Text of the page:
Wednesday, July 04, 2007

Independence Day

These are the times that try men's souls. The summer soldier and the sunshine patriot will, in this crisis, shrink from the service of their country; but he that stands it now, deserves the love and thanks of man and woman. Tyranny, like hell, is not easily conquered; yet we have this consolation with us, that the harder the conflict, the more glorious the triumph. What we obtain too cheap, we esteem too lightly: it is dearness only that gives every thing its value.
When Thomas Paine wrote those sentences to open his pamphlet The American Crisis in December of 1776, the prospects for the rebellious American colonies looked bleak. Mere weeks before, General Washington and his Contintental Army, smarting from a string of defeats in New York and New Jersey, had been driven across the Delaware River, leaving much of New England undefended. New York City had fallen to the British. As the ragged Contintental Army entered winter quarters, the men and women who had risked their lives and livelihoods on the prospect of independence were deeply--and quite rightly--worried.

Legend has it that Paine's pamphlet was read to the army in camp that bitter December, lifting their flagging spirits. An enemy of Paine, James Cheetham, said that the reading "rallied and reanimated" both the army and the public. It's important of course to not give too much credit to mere words--Washington's spectacular successes at Trenton and Princeton following his daring crossing of the Delaware River later that month surely did more to reinvigorate public support for the war. But Paine's words--elegant yet straightforward, like all his prose--were powerful at the time, and they have served for more than two hundred years as both an emblem of the bravery and determination that animated our founders and a reminder of the duty we all still have to ensure that their democratic experiment continues to succeed.

But while those opening lines are familiar, there is an aspect of The American Crisis that is less remarked upon these days, yet seems essential. While the pamphlet was intended as a rallying cry, and Paine did put a good face on the dire situation, he at the same time didn't hesitate to explain, in detail, the calamities that had recently befallen the Contintentals. He told of the retreat, lamented the losses and failures, and openly wondered about the future.

At a time when we as a nation are just beginning to emerge from a period in which our leaders--with the help of the mainstream media--made every effort to shame and demonize anyone who spoke honestly about our military failures in Iraq, Paine's essential straightforwardness is a refreshing reminder that truth and openness should be bedrock American virtues. Despite a real existential crisis--not overhyped threats of terror, but an actual, devastating war whose outcome was clearly in doubt--Paine knew better than to sacrifice those virtues. Would that we had leaders of the same caliber today.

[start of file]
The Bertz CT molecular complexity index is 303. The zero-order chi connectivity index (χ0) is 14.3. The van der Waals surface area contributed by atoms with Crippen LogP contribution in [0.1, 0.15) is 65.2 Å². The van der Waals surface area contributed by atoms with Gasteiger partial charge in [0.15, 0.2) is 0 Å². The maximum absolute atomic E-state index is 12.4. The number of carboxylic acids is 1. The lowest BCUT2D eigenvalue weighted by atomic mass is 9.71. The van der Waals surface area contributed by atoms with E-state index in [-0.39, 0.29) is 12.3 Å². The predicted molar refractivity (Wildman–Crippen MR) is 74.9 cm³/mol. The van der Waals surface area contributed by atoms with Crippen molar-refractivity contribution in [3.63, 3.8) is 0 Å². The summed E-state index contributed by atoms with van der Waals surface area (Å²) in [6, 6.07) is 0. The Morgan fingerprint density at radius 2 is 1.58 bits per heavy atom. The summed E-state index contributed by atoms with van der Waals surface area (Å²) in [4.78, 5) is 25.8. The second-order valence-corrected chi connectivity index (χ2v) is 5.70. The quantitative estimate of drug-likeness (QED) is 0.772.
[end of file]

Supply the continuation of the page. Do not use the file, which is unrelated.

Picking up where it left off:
I'll close this Independence Day post with Paine, too, a few lines from Common Sense. Published in the summer of 1776, Common Sense saw Paine, with the thoroughness and brutality of a street fighter, laying waste to the pro-reconciliation arguments of Loyalists and waverers--and leaving the colonists no reasonable choice but to support the war that was already underway. Under Paine's assault, the whole concept of hereditary monarchy is revealed as unreasonable, illogical, and unacceptable, and while from our vantage that may seem obvious, it's important to remember that the more egalitarian and democratic world we live in was made possible, in part, by those very words--and by the words and actions of Jefferson, Franklin, Madison, Hamilton, and the officers and enlisted men of the Continental Army.

Given the revelations of recent months about the Bush administration's thorough corruption of the previously honorable Department of Justice--and especially Bush's craven action this week in commuting the sentence of Scooter Libby--I think you'll understand why I chose the following passage.

From Common Sense:
But where says some is the King of America? I'll tell you Friend, he reigns above, and doth not make havoc of mankind like the Royal Brute of Britain. Yet that we may not appear to be defective even in earthly honors, let a day be solemnly set apart for proclaiming the charter; let it be brought forth placed on the divine law, the word of God; let a crown be placed thereon, by which the world may know, that so far as we approve as monarchy, that in America THE LAW IS KING. For as in absolute governments the King is law, so in free countries the law ought to be King; and there ought to be no other.

In the face of Bush and Cheney's depradations, our job as citizens is to fight for the rule of law. Only by doing that will we enure that America will see the better days appropriate to the descendants of Paine and the Revolutionary generation.

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